Figure 1: Section showing cut sections of the adult filarial worm surrounded by inflammatory cell and fibrocollagenous tissue (H and E, ×100)

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   Discussion Top

Filariasis is a major public problem in many parts of the tropical countries. International Task Force for Disease Eradication has identified lymphatic filariasis as one of the six diseases considered eradicable or potentially eradicable. [4]

India's National Health Policy 2002 has a goal to eliminate the lymphatic filariasis by the year 2015. Filariasis elimination is also a global goal as per WHO resolution. Uttarakhand, a newly formed hill state of India, is nonendemic for filaria. Filarisis caused by W. bancrofti is endemic in many parts of India. Uttarakhand is a nonendemic hill state of India. But filariasis due to W. bancrofti is reported to be increasing as a result of human population in endemic areas and mismanagement of the environment. [5] Being the new state, the development of industrial areas, engineering projects, and population migration particularly from the endemic areas for the search of employment are the major factors for the deforestation and environmental warming as well as the arrival of the agent factor for the disease. Udham Singh Nagar is a foothill district (tarai region) of Uttarakhand and was considered as a nonfilarial region. But the change in environmental conditions, like the increase in temperature and migration of the population from the endemic region of the country, favors the conditions for the vector as well as the agent. We are reporting the present case as the second case of filaria in the Kumaon region of the Uttarakhand as per our best knowledge. The first case was from Nainital, district of Uttarakhand. [6]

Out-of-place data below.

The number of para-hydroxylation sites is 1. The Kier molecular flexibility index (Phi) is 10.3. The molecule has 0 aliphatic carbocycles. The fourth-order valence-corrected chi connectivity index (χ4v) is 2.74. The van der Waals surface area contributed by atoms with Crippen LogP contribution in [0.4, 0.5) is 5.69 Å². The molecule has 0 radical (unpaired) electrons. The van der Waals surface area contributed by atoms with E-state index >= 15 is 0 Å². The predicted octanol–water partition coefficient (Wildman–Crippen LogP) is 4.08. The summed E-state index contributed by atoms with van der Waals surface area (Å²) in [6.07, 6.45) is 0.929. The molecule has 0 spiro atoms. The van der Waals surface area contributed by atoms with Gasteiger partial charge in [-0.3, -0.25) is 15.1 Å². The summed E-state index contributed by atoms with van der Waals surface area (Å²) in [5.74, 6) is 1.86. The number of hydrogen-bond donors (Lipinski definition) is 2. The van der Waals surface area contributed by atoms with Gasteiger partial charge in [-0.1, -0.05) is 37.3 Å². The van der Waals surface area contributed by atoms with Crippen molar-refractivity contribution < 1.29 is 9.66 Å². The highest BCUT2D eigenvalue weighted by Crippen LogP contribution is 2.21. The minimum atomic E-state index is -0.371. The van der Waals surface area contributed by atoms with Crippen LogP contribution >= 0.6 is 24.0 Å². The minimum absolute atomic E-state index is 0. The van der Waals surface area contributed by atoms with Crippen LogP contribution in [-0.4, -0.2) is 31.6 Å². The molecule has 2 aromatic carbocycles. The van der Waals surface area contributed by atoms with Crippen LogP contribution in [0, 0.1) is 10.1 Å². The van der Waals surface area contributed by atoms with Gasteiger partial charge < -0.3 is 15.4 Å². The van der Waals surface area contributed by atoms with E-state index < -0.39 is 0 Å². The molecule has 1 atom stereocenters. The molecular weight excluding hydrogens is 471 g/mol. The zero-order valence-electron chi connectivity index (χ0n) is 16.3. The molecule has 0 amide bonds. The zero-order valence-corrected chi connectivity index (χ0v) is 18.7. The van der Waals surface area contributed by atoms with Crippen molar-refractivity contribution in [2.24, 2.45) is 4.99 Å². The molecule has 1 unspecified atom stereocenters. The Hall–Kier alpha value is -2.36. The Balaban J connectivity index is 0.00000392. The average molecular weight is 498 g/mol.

Conclusion Top

Being a second case of filaria in the endemic hill state of Uttarakhand, there is a likelihood of more hidden cases of filaria in the region and therefore, a more intensive survey required for the disease in the region, so that it can be controlled at the earliest stage.

   References Top

1.Bruce M. Greene: Filariasis. Harrison's Principles of Internal Medicine. 12 th ed., Vol. 1 J Wilson et al (eds). pp. 809-10,McGraw Hill, New York 1991.  Back to cited text no. 1
2.Myageri A. Wuchereria Bancrofti adult worms in fine needle aspirate: A case report. J Cytol 2006;23:91-3.  Back to cited text no. 2
3.Pant I, Singh PK, Singh SN, Agarwal A. Filariasis breast: A report of two cases, an unsual site to be involved. J Cytol 2003;20:206-7.  Back to cited text no. 3
4.Sabesan S, Raju HK, Srividya A, Das PK. Delimitation of lymphatic filariasis transmission risk areas. Filaria J 2006;5:12.  Back to cited text no. 4
5.Park K. Epidemiology of communicable diseases: Lymphatic filariasis. In: Park K, editor. Park`s Text Book of Preventive Social Medicine. Jabalpur, India: Banarasidas Bhanot; 2005. p. 211-6.  Back to cited text no. 5
6.Thapliyal N, Joshi U, Bhadani P, Jha RS. First report of Filariasis in a non-endemic hill state of India. Indian J Pathol Microbiol 2009;52:293-4.  Back to cited text no. 6